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In the digital world in which we live, Information and Communication Technologies (ICTs) play a fundamental role in almost every aspect of our lives. However, there is a significant gap in the participation of women and dissidents in the ICT professional field. To address this issue and encourage inclusion from an early stage, we launched "Hackeá: Starting your ICT journey " initiative.

These educational open days are designed especially for 4th and 5th year high school students with little knowledge and/or limited access to technological tools, with the aim of inspiring them to consider a career in ICT (in particular careers related to software development) and, at the same time, promote the inclusion of women and dissidents in this field. In this blog post, we explore the importance of generating these types of initiatives from high school and analyze why it is crucial to focus on the inclusion of women and dissidents in the ICT field.

Encouraging Inclusion in High School

High school is the time when young people begin to consider options for their academic and professional future. It is essential to understand this period as a key instance to foster interest in ICT, reduce social barriers and promote equal participation of women and dissidents. The "Hackeá" initiative seeks precisely that: bringing young people in the last years of high school to the world of software, giving them a practical and motivating introduction to ICT, telling them how is the daily life in a software company, how to work using agile methodologies, its ceremonies and tech culture. And with a playful spirit, they "play" to program, and, hopefully, lose the "fear" to the world of programming and its languages, something that at first sight may seem very distant and difficult.

The importance of including women and dissidents in ICTs

The ICT field has historically been dominated by men, and this has generated stereotypes that can discourage women and dissidents from considering a career in this field. Chicas en Tecnología published in 2022 a report on Gender Gaps in the Argentine University System where it can be seen, for example, that only 12% of university women in Argentina choose a STEM degree, while in the case of men it is 31.6%.

"Hackeá" seeks to challenge these stereotypes by showing young people that ICT is for everyone, regardless of gender. By offering them the opportunity to immerse themselves in hands-on software-related activities, it breaks down barriers and demonstrates that everyone has the potential to excel in this field.

In addition, the lack of role models is another challenge faced by women and dissidents in the tech world. "Hackeá" seeks to inspire young people by ensuring that there is diversity in those giving the talks and workshops. By seeing other individuals with outstanding careers, young people gain a broader vision of the possibilities offered by the world of technology and feel empowered to follow in their paths.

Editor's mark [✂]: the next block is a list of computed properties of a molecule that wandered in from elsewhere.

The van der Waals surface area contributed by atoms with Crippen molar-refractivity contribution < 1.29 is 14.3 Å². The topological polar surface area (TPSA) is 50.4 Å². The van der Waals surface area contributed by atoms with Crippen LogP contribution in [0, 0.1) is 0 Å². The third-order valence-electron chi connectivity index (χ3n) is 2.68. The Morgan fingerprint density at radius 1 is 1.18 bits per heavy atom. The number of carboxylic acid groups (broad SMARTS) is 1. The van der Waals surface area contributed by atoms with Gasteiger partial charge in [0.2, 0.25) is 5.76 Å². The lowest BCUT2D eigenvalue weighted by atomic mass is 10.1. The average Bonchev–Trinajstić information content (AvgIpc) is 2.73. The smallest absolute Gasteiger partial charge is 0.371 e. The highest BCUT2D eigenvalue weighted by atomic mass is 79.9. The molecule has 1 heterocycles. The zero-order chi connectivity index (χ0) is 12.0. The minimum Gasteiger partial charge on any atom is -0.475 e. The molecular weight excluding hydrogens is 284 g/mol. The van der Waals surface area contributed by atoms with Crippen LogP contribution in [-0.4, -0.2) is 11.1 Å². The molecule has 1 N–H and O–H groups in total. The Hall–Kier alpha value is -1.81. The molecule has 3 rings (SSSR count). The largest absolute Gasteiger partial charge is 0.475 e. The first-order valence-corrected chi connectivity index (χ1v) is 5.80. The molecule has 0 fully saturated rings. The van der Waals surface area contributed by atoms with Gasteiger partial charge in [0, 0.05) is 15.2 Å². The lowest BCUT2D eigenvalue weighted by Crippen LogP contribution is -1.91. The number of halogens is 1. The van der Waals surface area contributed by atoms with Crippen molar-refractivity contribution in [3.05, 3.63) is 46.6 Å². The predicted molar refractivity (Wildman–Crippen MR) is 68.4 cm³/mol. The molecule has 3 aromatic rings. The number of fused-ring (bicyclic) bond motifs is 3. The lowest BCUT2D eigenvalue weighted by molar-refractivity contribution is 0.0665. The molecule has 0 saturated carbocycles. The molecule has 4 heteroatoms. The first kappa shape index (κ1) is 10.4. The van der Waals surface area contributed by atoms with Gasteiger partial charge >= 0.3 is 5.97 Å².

On the other hand, the ICT industry, and particularly the software industry, is a key sector for the development of economies worldwide. It generates quality job opportunities, with long-term projection and remunerative advantages. It is important to transmit and encourage training in a field where there are many possibilities of labor insertion and access to quality jobs.

The gender gap in the ICT field is a reality that cannot be ignored. By promoting the inclusion of women and dissidents from high school, several benefits can be achieved:

  • Diversity of thoughts and innovative approaches: the inclusion of women and dissidents in ICT brings a wide variety of perspectives and experiences, leading to a higher level of creativity and innovation in the development of technological solutions.
  • Contribute to closing the skills gap: the equal participation of women and dissidents in ICT contributes to closing the skills gap in the sector, thus enabling the full potential of available talent to be tapped.
  • Contribute to closing the economic gap: as we said before, the technology industry is key to the development of economies worldwide. It generates quality job opportunities and creates services and products linked to the knowledge economy that can be exported to other markets. It is important to generate actions of inclusion and equity to achieve the goal of closing the economic gender gap.
  • Equal opportunities: promoting inclusion from secondary school helps to ensure that all people, regardless of their gender or sexual orientation, have the same opportunities to develop and prosper in the ICT field.


"Hackeá: Starting your ICT journey" seeks to drive real change and promote inclusion from an early stage, providing all people with equal opportunities in the exciting world of ICT.

Belén Di Tella

HR Analyst. Head of the Diversity, Equity and Inclusion program Breaking Gaps.